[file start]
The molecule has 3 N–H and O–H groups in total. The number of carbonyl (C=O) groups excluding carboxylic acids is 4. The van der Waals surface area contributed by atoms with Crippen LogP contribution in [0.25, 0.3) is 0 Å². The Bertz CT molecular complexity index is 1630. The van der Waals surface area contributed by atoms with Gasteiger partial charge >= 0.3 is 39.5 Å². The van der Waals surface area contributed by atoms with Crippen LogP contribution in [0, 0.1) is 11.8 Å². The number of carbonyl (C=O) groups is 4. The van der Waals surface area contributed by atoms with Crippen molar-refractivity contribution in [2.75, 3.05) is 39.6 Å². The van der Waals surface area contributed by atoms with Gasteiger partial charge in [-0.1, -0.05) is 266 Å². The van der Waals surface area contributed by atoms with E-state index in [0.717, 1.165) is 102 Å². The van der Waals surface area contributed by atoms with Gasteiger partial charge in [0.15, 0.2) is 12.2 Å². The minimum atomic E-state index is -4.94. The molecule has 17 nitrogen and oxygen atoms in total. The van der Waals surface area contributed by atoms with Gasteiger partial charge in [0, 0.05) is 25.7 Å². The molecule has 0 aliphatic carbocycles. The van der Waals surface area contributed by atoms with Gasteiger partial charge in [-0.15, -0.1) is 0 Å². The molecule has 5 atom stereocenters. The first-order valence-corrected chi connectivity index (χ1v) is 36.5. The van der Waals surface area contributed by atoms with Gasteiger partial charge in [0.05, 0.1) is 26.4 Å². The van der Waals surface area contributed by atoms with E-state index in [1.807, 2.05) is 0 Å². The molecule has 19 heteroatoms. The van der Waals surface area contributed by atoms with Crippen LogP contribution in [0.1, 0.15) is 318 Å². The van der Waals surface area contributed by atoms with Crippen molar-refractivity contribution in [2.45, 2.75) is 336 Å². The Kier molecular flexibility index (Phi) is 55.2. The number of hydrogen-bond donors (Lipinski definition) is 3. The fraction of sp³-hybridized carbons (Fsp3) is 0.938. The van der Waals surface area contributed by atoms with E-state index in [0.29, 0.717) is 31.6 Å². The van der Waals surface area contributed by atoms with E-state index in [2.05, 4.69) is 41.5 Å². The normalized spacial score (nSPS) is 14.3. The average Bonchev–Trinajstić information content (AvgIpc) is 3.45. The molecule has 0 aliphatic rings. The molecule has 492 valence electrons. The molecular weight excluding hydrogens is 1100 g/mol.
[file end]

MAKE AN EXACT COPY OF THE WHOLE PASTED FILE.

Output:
The molecule has 3 N–H and O–H groups in total. The number of carbonyl (C=O) groups excluding carboxylic acids is 4. The van der Waals surface area contributed by atoms with Crippen LogP contribution in [0.25, 0.3) is 0 Å². The Bertz CT molecular complexity index is 1630. The van der Waals surface area contributed by atoms with Gasteiger partial charge >= 0.3 is 39.5 Å². The van der Waals surface area contributed by atoms with Crippen LogP contribution in [0, 0.1) is 11.8 Å². The number of carbonyl (C=O) groups is 4. The van der Waals surface area contributed by atoms with Crippen molar-refractivity contribution in [2.75, 3.05) is 39.6 Å². The van der Waals surface area contributed by atoms with Gasteiger partial charge in [-0.1, -0.05) is 266 Å². The van der Waals surface area contributed by atoms with E-state index in [0.717, 1.165) is 102 Å². The van der Waals surface area contributed by atoms with Gasteiger partial charge in [0.15, 0.2) is 12.2 Å². The minimum atomic E-state index is -4.94. The molecule has 17 nitrogen and oxygen atoms in total. The van der Waals surface area contributed by atoms with Gasteiger partial charge in [0, 0.05) is 25.7 Å². The molecule has 0 aliphatic carbocycles. The van der Waals surface area contributed by atoms with Gasteiger partial charge in [-0.15, -0.1) is 0 Å². The molecule has 5 atom stereocenters. The first-order valence-corrected chi connectivity index (χ1v) is 36.5. The van der Waals surface area contributed by atoms with Gasteiger partial charge in [0.05, 0.1) is 26.4 Å². The van der Waals surface area contributed by atoms with E-state index in [1.807, 2.05) is 0 Å². The molecule has 19 heteroatoms. The van der Waals surface area contributed by atoms with Crippen LogP contribution in [0.1, 0.15) is 318 Å². The van der Waals surface area contributed by atoms with Crippen molar-refractivity contribution in [2.45, 2.75) is 336 Å². The Kier molecular flexibility index (Phi) is 55.2. The number of hydrogen-bond donors (Lipinski definition) is 3. The fraction of sp³-hybridized carbons (Fsp3) is 0.938. The van der Waals surface area contributed by atoms with E-state index in [0.29, 0.717) is 31.6 Å². The van der Waals surface area contributed by atoms with E-state index in [2.05, 4.69) is 41.5 Å². The normalized spacial score (nSPS) is 14.3. The average Bonchev–Trinajstić information content (AvgIpc) is 3.45. The molecule has 0 aliphatic rings. The molecule has 492 valence electrons. The molecular weight excluding hydrogens is 1100 g/mol.